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During the 1980s Margaret Thatcher’s government attempted to reduce the economic power of the industrial working class by legislating against the trade unions and defeating the 1984-85 Miners’ Strike. At the time English football was an important part of male working-class culture, particularly for northern industrial workers and was under attack from the Government and Press over football hooliganism. It has often been argued that Thatcher’s trade union policies were designed to break the economic power of the industrial working class (Young, 1993, Richards 1996). If, through comparison, a link between this policy and the treatment of football supporters is found it will determine whether this conflict had a cultural aspect. Scholars such as Giulianotti (1985) and McArdle (2000) have anecdotally made this link but there has not been sufficient analysis of the comparison. Waiton (2012, 2014) also references the similarities in Thatcher’s description of football fans and strikers with the IRA but does not interrogate this in depth. This paper will address this and focus on the Government and press treatment of football and trade unions and assess whether the Government was seeking to bind the two issues together.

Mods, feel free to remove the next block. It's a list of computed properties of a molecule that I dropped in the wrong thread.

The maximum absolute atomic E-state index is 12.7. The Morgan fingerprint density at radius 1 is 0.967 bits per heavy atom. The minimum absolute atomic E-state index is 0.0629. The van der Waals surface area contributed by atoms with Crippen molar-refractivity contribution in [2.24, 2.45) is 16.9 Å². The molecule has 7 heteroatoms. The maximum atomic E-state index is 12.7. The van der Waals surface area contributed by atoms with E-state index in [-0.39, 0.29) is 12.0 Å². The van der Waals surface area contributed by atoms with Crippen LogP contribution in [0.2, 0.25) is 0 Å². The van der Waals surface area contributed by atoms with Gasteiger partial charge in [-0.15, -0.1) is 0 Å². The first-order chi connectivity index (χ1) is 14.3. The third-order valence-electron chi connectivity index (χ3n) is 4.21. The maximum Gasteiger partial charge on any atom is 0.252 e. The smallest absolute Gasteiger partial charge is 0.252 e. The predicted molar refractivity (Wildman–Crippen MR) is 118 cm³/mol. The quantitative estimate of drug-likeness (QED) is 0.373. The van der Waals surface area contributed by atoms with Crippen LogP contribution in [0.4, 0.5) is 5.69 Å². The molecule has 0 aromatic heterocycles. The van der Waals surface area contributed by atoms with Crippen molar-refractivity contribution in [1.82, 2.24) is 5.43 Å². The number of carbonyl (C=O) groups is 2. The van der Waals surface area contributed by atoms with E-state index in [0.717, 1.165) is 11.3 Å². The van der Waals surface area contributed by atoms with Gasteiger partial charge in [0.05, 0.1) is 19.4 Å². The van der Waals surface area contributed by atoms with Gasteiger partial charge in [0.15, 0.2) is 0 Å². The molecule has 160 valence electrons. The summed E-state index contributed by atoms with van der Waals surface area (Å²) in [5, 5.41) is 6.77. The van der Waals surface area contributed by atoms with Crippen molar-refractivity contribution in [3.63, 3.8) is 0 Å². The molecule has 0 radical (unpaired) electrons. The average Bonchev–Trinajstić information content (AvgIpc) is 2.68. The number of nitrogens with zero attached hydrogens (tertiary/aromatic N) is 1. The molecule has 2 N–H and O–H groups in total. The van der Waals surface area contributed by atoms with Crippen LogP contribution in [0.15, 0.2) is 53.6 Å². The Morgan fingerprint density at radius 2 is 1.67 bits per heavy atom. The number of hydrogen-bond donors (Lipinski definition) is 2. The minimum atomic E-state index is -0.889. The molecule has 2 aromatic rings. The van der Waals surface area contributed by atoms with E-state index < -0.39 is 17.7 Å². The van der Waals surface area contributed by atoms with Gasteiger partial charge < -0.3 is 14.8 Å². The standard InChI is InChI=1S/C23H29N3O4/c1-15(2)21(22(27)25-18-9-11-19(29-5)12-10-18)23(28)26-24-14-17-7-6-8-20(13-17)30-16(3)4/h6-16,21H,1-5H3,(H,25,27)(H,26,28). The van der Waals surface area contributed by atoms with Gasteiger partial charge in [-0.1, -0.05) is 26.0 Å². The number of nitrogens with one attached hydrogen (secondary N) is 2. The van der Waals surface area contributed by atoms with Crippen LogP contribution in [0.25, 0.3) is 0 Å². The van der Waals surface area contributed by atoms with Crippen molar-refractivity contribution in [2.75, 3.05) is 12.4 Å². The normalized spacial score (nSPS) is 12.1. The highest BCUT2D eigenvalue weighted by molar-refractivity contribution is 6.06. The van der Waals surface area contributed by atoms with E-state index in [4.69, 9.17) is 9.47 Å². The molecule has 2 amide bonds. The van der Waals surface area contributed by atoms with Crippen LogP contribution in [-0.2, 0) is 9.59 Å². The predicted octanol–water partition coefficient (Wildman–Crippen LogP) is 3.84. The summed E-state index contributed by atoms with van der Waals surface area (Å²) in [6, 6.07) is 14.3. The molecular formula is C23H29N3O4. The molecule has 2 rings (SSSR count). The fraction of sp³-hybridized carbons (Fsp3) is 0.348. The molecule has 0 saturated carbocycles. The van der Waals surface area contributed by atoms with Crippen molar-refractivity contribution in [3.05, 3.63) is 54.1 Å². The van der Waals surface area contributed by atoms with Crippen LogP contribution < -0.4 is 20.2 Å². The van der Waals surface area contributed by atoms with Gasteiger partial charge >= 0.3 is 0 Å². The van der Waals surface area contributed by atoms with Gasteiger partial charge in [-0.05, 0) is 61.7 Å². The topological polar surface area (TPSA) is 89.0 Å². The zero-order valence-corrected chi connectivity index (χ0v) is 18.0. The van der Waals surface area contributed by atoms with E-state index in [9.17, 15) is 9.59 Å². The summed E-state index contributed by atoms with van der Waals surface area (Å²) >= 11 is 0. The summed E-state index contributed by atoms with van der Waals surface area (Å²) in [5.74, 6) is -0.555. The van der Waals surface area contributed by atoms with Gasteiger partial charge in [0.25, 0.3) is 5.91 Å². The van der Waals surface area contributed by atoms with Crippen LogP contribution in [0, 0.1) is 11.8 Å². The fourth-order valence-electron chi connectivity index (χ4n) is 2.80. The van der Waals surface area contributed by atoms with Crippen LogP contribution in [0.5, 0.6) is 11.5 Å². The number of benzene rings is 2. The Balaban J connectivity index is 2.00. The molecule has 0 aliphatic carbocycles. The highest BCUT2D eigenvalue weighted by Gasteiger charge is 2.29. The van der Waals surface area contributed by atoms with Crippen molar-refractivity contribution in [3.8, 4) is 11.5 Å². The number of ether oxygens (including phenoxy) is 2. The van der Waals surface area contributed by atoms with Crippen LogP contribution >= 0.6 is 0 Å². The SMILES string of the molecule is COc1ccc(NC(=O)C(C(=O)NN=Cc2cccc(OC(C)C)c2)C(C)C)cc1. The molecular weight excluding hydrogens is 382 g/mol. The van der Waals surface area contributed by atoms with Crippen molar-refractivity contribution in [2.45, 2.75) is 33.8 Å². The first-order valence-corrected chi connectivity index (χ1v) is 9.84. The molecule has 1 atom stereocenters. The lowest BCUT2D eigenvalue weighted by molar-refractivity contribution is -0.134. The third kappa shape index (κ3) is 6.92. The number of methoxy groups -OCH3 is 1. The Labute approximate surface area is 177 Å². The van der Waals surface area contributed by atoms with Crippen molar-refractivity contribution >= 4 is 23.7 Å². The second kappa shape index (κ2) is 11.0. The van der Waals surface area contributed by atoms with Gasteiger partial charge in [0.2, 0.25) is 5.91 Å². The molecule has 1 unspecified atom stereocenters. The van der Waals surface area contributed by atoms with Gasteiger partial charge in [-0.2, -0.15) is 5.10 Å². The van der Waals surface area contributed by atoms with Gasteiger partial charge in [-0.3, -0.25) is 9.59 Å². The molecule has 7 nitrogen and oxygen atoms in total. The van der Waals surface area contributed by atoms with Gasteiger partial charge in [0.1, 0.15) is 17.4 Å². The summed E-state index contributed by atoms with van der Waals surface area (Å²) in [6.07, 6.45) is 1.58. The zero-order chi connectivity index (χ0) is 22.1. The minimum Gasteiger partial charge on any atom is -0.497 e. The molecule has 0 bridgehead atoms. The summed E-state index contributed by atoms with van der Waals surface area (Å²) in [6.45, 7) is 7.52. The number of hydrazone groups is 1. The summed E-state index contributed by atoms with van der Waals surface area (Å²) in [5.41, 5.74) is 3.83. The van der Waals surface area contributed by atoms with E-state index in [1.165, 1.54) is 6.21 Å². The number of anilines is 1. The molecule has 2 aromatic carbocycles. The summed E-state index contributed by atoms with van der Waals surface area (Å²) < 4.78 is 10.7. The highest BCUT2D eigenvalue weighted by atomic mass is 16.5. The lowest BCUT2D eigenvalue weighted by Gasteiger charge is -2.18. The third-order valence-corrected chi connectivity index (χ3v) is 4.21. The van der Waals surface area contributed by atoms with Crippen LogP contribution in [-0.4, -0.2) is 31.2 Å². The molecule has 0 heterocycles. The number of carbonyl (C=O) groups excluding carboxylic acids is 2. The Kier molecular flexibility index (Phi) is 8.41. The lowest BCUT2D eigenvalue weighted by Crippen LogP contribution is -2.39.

Tom Campbell is a maths teacher at the UCL Academy in North London, he completed his masters in history at Durham University for which he won the Richie Prize prize. Despite pursuing a career in education he has kept his hand in the sports history gamen and has spoken at various conferences over the last 3 years on topics such as the interaction between racism and boxing in regency England, the importance of memory in football fandom, the development of football stadia and the history of football hooliganism. He recently published 'The enemy within' football hooliganism and the miners' strike' in Sport in History which he also spoke on at last summers' BSSH conference.

Please note that registration for this seminar will close 24 hours in advance so that the seminar convenors can distribute the meeting details to registered attendees.

All welcome- this seminar is free to attend, but advance registration is required.